HOA Rental Caps
The challenging economy is taking a toll on many homeowners. Owners who had no intention of renting their homes a year ago, are now looking at renting their homes as a viable alternative to selling their property in a deteriorating market. As a result, many self-managed homeowners’ associations are considering whether or not their community needs a rental cap. If your HOA board is struggling with this decision, there are a few questions you should ask yourself.
Have you made every effort to involve the renters in your community? Renters should be engaged in the same way that homeowner’s are engaged, with the one obvious exception – they cannot vote. What are the real reasons for considering a rental cap? What toll will a rental cap have on responsible owners in your community who may have lost a job and can no longer afford their home?
Sommerville Estates is a community of thirty-two homes. Sixteen of which are rentals and two more are in the process of being foreclosed upon. Sommerville is considering a rental cap for some very valid reasons. Historically most of Sommerville’s covenant violations emanate from the community’s rental properties and the absentee homeowners virtually ignore the fines and processes. The steps to cure the violations are slower with rentals than other homes. With half the homes in their community looking shabby, the overall property values are impacted.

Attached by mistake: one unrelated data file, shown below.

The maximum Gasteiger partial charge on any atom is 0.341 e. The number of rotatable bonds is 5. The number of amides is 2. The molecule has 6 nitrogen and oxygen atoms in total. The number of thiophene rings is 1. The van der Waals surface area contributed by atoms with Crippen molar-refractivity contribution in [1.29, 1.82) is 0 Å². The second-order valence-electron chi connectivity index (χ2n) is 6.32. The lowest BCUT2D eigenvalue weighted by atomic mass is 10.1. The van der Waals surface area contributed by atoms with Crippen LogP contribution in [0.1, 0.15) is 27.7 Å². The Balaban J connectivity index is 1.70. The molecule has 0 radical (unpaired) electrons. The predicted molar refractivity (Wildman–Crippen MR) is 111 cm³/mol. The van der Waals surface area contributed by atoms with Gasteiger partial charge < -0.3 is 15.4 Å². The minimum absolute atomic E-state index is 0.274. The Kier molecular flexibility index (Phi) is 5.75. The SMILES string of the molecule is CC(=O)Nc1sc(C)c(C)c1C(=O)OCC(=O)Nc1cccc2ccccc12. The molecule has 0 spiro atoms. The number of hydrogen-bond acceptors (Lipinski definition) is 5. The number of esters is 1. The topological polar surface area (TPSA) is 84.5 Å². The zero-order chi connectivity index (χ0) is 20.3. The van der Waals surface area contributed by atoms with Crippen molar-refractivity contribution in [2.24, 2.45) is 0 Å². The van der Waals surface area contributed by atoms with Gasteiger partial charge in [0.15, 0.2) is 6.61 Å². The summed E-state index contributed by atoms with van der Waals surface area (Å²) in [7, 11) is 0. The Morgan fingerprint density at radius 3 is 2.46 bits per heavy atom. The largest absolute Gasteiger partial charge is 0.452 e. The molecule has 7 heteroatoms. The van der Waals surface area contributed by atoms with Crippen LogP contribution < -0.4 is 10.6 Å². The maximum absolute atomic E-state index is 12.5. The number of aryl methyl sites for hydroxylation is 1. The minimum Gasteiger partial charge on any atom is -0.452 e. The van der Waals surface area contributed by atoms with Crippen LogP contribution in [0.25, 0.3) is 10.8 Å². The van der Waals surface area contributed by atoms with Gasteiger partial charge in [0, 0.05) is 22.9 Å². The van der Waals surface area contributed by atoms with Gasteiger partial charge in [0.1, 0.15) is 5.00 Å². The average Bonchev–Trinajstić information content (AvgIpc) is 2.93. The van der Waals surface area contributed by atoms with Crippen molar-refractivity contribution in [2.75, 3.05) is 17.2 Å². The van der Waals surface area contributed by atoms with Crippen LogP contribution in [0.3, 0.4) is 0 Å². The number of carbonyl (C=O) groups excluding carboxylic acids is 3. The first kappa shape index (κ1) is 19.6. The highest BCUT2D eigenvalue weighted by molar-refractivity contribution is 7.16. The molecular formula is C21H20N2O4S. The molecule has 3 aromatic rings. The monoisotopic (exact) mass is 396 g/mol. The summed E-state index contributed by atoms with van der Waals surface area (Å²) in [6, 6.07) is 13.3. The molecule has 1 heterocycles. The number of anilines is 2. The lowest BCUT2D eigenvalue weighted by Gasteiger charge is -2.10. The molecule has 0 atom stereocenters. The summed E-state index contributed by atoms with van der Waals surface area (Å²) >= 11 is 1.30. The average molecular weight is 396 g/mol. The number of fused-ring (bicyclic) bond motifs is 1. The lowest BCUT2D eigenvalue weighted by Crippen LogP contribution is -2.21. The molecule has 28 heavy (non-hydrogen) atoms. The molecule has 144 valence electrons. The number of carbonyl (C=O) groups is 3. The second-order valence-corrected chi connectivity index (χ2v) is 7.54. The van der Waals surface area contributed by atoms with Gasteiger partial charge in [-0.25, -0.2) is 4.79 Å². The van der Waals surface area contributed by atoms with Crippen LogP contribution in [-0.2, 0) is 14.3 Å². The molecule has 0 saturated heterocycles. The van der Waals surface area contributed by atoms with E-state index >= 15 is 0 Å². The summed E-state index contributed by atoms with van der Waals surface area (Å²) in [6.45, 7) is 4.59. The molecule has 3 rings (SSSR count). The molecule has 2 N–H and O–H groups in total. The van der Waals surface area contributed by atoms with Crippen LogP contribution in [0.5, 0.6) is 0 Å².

Perhaps more importantly, Sommerville is losing its voting membership. Most rental owners are “absentee” not attending meetings or engaging in the neighborhood. Gaining quorums for annual or special membership meetings is next to impossible…making conducting business extremely difficult. Clearly this also impacts the eligibility of residents to serve on the board of directors too.
So if your community is at the point where you must consider a rental cap… now what? Your association board cannot simply pass a rule or resolve to change the policy. Rental caps materially change the homeowners’ rights regarding property use. Your community will need to seek input from all homeowners and will need to garner enough support and votes from the owners to change the declaration. This will not be an easy feat, but it is possible. You may need to launch a full-scale campaign informing owners of the rationale, needs and benefits of a proposed cap. You will likely have to grandfather in many existing rentals and clearly explain any policies in regard to exceptions for extreme hardship cases. You may need to meet with absentee homeowners personally to discuss their concerns and explain the benefits of the cap.
The jury is still out on what is the “appropriate” percentage for the cap. Typically, caps seem to fall somewhere between 10 and 30 percent. However, this is something your community will need to determine for itself. Lastly, if you are successful in the effort to legally amend your declaration to include a rental cap, don’t forget to file copies of the amended declaration with the county clerk’s office.